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Benjamin BRITTEN (1913-1976)
Suite for Cello, Op. 72 (1964) [22:09]
Second Suite for Cello, Op. 80 (1967) [19:26]
Third Suite for Cello, Op. 87 (1971) [18:17]
Tema ‘Sacher’ (1976) [1:22]
Jamie Walton (cello)
rec. 31 October-2 November 2011, Britten Studio, Snape Maltings, Aldeburgh.

Having recorded the Cello Symphony and the Cello Sonata for Signum Classics, Jamie Walton here concentrates his focus on Britten’s three solo cello suites. He proves a most persuasive and sensitive interpreter, varying his bow weight and colour as the individual movements and moods demand. He is attentive to the dynamic shaping of the multi-movement suites, and characterises them strongly without losing sight of the greater architectures involved, not least in the towering Op.87 work.
Thus he evokes the veiled melancholy of the opening of the First Suite and its ensuing intensity with finely-calibrated control. The Fuga is especially well done, but the pizzicati in the Serenata no less so. Expressive though he is in the Canto terza, there is a determined quality that marks out the concluding movement. The matter of dynamics is especially noticeable in the slow movement of the Op.80 suite where a disquieting sense of incompletion is suggested in the concluding Ciaccona.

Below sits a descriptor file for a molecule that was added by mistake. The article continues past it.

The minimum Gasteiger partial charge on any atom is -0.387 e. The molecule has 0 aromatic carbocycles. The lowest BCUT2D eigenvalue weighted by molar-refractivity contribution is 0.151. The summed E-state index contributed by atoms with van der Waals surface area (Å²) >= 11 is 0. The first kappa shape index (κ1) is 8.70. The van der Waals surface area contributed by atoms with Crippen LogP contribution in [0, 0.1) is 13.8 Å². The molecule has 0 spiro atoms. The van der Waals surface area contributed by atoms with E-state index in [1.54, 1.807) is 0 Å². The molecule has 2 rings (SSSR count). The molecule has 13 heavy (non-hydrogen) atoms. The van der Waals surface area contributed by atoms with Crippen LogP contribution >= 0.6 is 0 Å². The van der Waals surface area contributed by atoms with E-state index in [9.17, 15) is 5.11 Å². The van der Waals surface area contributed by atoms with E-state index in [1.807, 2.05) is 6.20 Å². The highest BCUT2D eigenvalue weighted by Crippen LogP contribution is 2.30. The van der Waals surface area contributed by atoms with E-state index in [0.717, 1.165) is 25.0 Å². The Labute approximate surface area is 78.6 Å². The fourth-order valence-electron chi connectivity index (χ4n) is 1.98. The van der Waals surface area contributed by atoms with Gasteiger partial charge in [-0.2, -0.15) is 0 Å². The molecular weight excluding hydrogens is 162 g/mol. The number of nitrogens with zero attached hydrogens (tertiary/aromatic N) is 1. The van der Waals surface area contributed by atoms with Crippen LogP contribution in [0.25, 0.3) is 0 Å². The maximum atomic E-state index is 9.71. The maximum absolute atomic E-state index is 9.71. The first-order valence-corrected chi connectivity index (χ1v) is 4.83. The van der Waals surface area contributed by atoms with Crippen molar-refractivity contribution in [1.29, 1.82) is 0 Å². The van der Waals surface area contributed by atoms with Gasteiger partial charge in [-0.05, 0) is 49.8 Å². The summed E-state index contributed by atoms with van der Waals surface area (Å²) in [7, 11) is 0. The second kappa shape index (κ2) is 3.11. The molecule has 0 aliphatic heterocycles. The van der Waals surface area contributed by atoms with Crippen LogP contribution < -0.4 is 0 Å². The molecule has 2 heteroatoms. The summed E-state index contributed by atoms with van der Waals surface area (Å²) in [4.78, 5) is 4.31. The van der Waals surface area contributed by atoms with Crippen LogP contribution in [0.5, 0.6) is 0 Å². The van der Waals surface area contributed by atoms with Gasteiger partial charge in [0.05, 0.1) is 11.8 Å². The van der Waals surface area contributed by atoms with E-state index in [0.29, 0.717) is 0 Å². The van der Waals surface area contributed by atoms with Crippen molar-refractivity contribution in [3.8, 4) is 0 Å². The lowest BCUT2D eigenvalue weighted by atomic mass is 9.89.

I had never thought of that well-worked trope, ‘Orpheus and the Beasts’, in relation to Britten’s suites, but in the Canto of the Third Suite Walton evokes this contrast between abrasive determinism and yielding pliancy with great sensitivity. It seems, in his hands, a microcosmic refraction of the similar moment in the slow movement of Beethoven’s Fourth Piano Concerto. Indeed his playing of this suite, whilst not as richly characterised as that of its dedicatee Rostropovich, is nevertheless very fine indeed. What is especially impressive is that he finds the interrogative nature of the music so well, that he delves deep to the self-questioning of the Passacaglia, for instance. Tema ‘Sacher’ was Britten’s last work composed for a solo instrument, and written in his last year.
Acknowledging that Rostropovich’s are benchmark recordings, Walton’s still pack a real punch. They are more visceral than the recent recording by Antoine Pierlot on Transart TR169. Pierlot doesn’t include the little Tema ‘Sacher’, and is rather more lyrical than Walton’s darker reading of the suites.
Jonathan Woolf
Previous review: Dominy Clements 

Britten discography & review index: Cello suites